A bill to put the rights of victims of crime into law has "no teeth", according to the government's adviser on the issue.
The Victims and Prisoners Bill will return to parliament this week, aiming to "fundamentally transform victims' experience of the criminal justice system", ministers have said.
The government has promised to put a code of practice into law to support victims, as well as giving the Ministry of Justice the power to inspect agencies failing them, and to create better oversight of all those involved with their treatment.
But Baroness Newlove, who has held the job of victims' commissioner since October, has told Sky News' Sophy Ridge the legislation is "not strong enough".
Speaking to the Politics Hub, the Tory peer - who has campaigned on victims rights since her husband Gary was murdered in 2007 - said the code of practice for supporting victims should be "on the face of the bill" to ensure those involved "have access to services, they get communicated properly, [that victims] do understand what support systems are out there".
She added: "As it stands now, the code is just seen as persuasive guidance. So unless you have legal rights in a legal system, none of the professionals will stand up and do anything for it if you don't make it by law."
Baroness Newlove also said the victims' commissioner needed to be given oversight of whether the code is being adhered to "instead of the agencies and Ministry of Justice and the police marking their own homework".
Describing the bill as it stands, she added: "It has no teeth. It's very weak. It came in that thin in the House of Lords.
"We've got to make sure that we give as much support and understanding and treat victims with dignity and respect.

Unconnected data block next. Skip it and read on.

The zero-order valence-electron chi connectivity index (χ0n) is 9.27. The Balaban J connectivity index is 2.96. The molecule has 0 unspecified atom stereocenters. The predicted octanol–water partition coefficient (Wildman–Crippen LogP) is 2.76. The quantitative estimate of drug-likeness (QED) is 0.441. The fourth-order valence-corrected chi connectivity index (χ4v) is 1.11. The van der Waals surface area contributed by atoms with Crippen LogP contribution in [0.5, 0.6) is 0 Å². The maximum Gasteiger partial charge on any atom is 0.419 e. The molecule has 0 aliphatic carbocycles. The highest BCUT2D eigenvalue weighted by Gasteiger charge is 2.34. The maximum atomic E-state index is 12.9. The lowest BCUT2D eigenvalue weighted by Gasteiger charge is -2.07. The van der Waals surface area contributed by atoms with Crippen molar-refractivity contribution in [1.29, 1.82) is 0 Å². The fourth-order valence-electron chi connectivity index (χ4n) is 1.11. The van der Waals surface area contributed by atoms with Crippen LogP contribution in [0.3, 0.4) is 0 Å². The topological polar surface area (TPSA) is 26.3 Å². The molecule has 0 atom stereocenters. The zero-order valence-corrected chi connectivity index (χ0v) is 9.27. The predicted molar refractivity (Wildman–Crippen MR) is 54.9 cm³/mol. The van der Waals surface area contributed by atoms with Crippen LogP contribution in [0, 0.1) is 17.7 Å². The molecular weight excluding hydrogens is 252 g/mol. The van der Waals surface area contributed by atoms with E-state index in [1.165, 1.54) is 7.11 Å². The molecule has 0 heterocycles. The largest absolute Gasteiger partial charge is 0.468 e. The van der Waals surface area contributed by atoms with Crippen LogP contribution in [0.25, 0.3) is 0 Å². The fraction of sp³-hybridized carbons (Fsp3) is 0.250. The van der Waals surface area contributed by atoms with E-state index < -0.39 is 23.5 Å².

"And as victims' commissioner, I will keep on championing that and make sure we get some teeth in that bill, because otherwise it's not worth the paper it's written."
A Ministry of Justice Spokesperson said: "This government is doing more than any other to improve the experiences of victims - including quadrupling funding for support services and improving training for staff who work with survivors.
"Our Victims and Prisoners Bill will place the foundations of the Victims' Code on a statutory footing. This means that victims will be entitled to challenge decisions to not charge or continue a prosecution, receive information on how their case is progressing, and be signposted to relevant support services.
"However, we recognise that there is more to do, which is why alongside this landmark bill, we will be working with criminal justice bodies on a Victims' Code campaign to better inform victims about their rights under the Code and to ensure their needs are met."